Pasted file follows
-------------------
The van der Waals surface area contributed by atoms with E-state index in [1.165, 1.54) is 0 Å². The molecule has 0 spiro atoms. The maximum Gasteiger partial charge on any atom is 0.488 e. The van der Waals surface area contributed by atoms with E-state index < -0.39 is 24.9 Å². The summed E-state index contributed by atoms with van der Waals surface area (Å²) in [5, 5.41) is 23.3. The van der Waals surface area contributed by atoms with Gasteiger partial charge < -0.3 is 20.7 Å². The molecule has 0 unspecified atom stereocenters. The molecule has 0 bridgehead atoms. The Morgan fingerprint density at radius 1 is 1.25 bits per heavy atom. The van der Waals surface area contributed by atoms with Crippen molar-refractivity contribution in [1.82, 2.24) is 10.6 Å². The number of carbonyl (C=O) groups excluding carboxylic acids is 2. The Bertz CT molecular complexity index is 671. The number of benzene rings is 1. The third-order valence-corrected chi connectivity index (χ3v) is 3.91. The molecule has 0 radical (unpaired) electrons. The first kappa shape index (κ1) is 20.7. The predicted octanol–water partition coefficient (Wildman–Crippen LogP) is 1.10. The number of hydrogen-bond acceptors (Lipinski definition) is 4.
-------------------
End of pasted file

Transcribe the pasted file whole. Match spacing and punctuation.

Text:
The van der Waals surface area contributed by atoms with E-state index in [1.165, 1.54) is 0 Å². The molecule has 0 spiro atoms. The maximum Gasteiger partial charge on any atom is 0.488 e. The van der Waals surface area contributed by atoms with E-state index < -0.39 is 24.9 Å². The summed E-state index contributed by atoms with van der Waals surface area (Å²) in [5, 5.41) is 23.3. The van der Waals surface area contributed by atoms with Gasteiger partial charge < -0.3 is 20.7 Å². The molecule has 0 unspecified atom stereocenters. The molecule has 0 bridgehead atoms. The Morgan fingerprint density at radius 1 is 1.25 bits per heavy atom. The van der Waals surface area contributed by atoms with Crippen molar-refractivity contribution in [1.82, 2.24) is 10.6 Å². The number of carbonyl (C=O) groups excluding carboxylic acids is 2. The Bertz CT molecular complexity index is 671. The number of benzene rings is 1. The third-order valence-corrected chi connectivity index (χ3v) is 3.91. The molecule has 0 radical (unpaired) electrons. The first kappa shape index (κ1) is 20.7. The predicted octanol–water partition coefficient (Wildman–Crippen LogP) is 1.10. The number of hydrogen-bond acceptors (Lipinski definition) is 4.